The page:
Books Read in 2018: Theology Edition


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For several years now I have aimed to read at least one book a month and in most recent years I raised my annual goal to at least twenty. Each year my list of “books read” becomes a blog post with what I like to call “micro book reviews.”

Well, in 2018 I finished thirty books, far surpassing years past. So instead of asking you, my dear readers, to trudge through all thirty micro book reviews in one post, I have decided to break them up.

theology christian books reviews

Since I have read more and headier theological works this year than usual, and because my reviews on these works are more detailed due to the importance of the subject matter, this first installment covers just four books on theology. Lord willing, next week I’ll share other Mother Culture reads (books I’m reading for my own education and enjoyment rather than just for my children’s), and by the end of the month will also publish what I call Family Culture reads (books read with the boys for school or books we’ve read aloud as a family). I hope you’ll check back in for each one!

Theology reads of 2018

For most of the past year I followed a Bible reading plan for my personal devotions. It’s been wonderful to read larger sections of scripture this year, but I have also appreciated the “catch-up days” afforded in the schedule. These have mostly been taken as “off days”—and an opportunity to read from the books I’ve listed below. None of these should be elevated to the place of scripture, but they have been worthwhile to chew on about one morning a week. Maybe you’d enjoy them in such a manner, as well.

The Attributes of God by A. W. Pink (1886-1952)  We acquired this book when we purchased Shai Linne’s album by the same title (containing theologically rich and deeply encouraging rap music). I read slowly through Pink’s book, often looking up scriptures referenced, for my personal quiet time last spring.


Each of nineteen chapters covers a different attribute of God and concludes with an application or encouragement to worship, trust, and adore God rather than merely chock up mental assent. These nuggets of application were some of my favorite and most quotable sections of the book. Here is a sampling:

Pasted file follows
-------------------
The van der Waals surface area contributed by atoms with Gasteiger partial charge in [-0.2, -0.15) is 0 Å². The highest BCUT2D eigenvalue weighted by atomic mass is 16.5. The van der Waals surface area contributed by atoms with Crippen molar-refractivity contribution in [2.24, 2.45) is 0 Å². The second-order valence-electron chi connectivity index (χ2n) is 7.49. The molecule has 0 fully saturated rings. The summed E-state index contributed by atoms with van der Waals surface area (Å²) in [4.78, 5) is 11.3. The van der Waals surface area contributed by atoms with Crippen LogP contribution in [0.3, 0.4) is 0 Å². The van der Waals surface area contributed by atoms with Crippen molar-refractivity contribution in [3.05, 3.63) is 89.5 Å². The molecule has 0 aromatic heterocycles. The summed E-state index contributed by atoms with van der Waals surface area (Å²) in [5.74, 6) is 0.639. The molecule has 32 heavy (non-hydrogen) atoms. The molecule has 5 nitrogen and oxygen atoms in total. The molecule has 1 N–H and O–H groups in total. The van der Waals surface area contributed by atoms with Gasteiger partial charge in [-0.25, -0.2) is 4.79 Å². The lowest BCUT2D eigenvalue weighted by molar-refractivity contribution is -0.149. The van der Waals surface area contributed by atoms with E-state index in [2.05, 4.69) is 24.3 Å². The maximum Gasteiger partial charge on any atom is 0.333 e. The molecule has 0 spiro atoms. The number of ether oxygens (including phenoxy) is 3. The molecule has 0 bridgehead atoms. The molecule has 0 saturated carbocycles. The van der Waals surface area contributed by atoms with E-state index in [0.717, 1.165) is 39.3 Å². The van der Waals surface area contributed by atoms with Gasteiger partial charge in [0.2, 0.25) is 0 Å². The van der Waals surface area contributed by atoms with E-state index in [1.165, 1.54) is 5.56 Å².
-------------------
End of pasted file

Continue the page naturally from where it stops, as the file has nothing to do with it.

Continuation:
He foresaw my every fall, my every sin, my every backsliding; yet, nevertheless, fixed His heart upon me. Oh, how the realization of this should bow me in wonder and worship before Him!

When we trustfully resign ourselves, and all our affairs into God’s hands, fully persuaded of His love and faithfulness, the sooner shall we be satisfied with His providences and realize that ‘He doeth all things well.’

Gratitude is the return justly required from the objects of His beneficence; yet is it often withheld from our great Benefactor simply because His goodness is so constant and abundant.

A personal aim of mine in reading this book was to examine and solidify my own views. I tested not only the words on the page, evaluating to what extent they were true or false (finding only minor disagreement and largely in argumentation rather than substance), but I also tested my own heart as it reacted to these descriptions of God. Am I willing to let God be God? Or do I have a still-sinful attitude that is uncomfortable with His rule and providence? Meditating on God’s attributes, with this or another such book (and an open Bible!), is a wonderful opportunity to clarify to oneself the truth about God and honestly assess the soul’s response to it.

The Ology by Marty Machowski, Illustrated by Andy McGuire  I was thrilled to find this book at my local library after seeing it recommended by many friends. I list it here rather than with family reads because I pre-read it this year and haven’t read it with the kids yet. We now have our own copy (thanks, Mom!) and intend to go through it this year.


The Ology seeks to explain “ancient truths ever new” in a simple yet beautiful format so that kids can learn and understand the basics of Christian theology. Scriptures are included on nearly every page spread and a glossary and list of discussion questions for each section are included at the back of the book. In terms of theological particulars, this is a kind of reformed theology for kids. The issue of baptism, however, is explained with care so that those who practice infant baptism and those that wait for their children to trust in Christ before being baptized can read and enjoy this book.

There’s also a CD to accompany the book: The Ology by Sovereign Grace Kids. Encouraging songs and stylistic variety. I love it!